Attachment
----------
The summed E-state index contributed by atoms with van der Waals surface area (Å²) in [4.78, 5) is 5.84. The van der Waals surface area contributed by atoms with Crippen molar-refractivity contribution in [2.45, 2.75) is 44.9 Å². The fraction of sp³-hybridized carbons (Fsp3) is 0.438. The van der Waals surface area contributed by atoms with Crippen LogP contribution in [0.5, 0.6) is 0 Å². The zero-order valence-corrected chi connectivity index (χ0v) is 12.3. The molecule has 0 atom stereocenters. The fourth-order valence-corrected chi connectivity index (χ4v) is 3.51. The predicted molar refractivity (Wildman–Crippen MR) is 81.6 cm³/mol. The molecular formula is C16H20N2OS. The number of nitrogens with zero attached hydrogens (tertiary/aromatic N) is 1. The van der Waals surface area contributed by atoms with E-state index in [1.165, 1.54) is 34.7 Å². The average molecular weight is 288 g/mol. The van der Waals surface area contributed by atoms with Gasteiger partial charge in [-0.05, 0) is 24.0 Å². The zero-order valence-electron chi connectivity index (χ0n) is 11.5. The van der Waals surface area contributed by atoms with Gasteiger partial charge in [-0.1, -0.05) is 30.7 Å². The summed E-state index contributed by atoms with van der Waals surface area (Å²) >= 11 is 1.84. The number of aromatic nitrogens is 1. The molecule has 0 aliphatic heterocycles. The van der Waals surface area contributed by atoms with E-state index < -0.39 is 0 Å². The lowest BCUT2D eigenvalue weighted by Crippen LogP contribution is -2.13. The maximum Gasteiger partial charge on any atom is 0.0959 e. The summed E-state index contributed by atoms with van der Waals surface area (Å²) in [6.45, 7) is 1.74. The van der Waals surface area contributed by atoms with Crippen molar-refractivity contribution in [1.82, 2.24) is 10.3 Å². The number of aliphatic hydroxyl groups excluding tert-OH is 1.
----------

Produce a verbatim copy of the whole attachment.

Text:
The summed E-state index contributed by atoms with van der Waals surface area (Å²) in [4.78, 5) is 5.84. The van der Waals surface area contributed by atoms with Crippen molar-refractivity contribution in [2.45, 2.75) is 44.9 Å². The fraction of sp³-hybridized carbons (Fsp3) is 0.438. The van der Waals surface area contributed by atoms with Crippen LogP contribution in [0.5, 0.6) is 0 Å². The zero-order valence-corrected chi connectivity index (χ0v) is 12.3. The molecule has 0 atom stereocenters. The fourth-order valence-corrected chi connectivity index (χ4v) is 3.51. The predicted molar refractivity (Wildman–Crippen MR) is 81.6 cm³/mol. The molecular formula is C16H20N2OS. The number of nitrogens with zero attached hydrogens (tertiary/aromatic N) is 1. The van der Waals surface area contributed by atoms with E-state index in [1.165, 1.54) is 34.7 Å². The average molecular weight is 288 g/mol. The van der Waals surface area contributed by atoms with Gasteiger partial charge in [-0.05, 0) is 24.0 Å². The zero-order valence-electron chi connectivity index (χ0n) is 11.5. The van der Waals surface area contributed by atoms with Gasteiger partial charge in [-0.1, -0.05) is 30.7 Å². The summed E-state index contributed by atoms with van der Waals surface area (Å²) >= 11 is 1.84. The number of aromatic nitrogens is 1. The molecule has 0 aliphatic heterocycles. The van der Waals surface area contributed by atoms with E-state index < -0.39 is 0 Å². The lowest BCUT2D eigenvalue weighted by Crippen LogP contribution is -2.13. The maximum Gasteiger partial charge on any atom is 0.0959 e. The summed E-state index contributed by atoms with van der Waals surface area (Å²) in [6.45, 7) is 1.74. The van der Waals surface area contributed by atoms with Crippen molar-refractivity contribution in [1.82, 2.24) is 10.3 Å². The number of aliphatic hydroxyl groups excluding tert-OH is 1.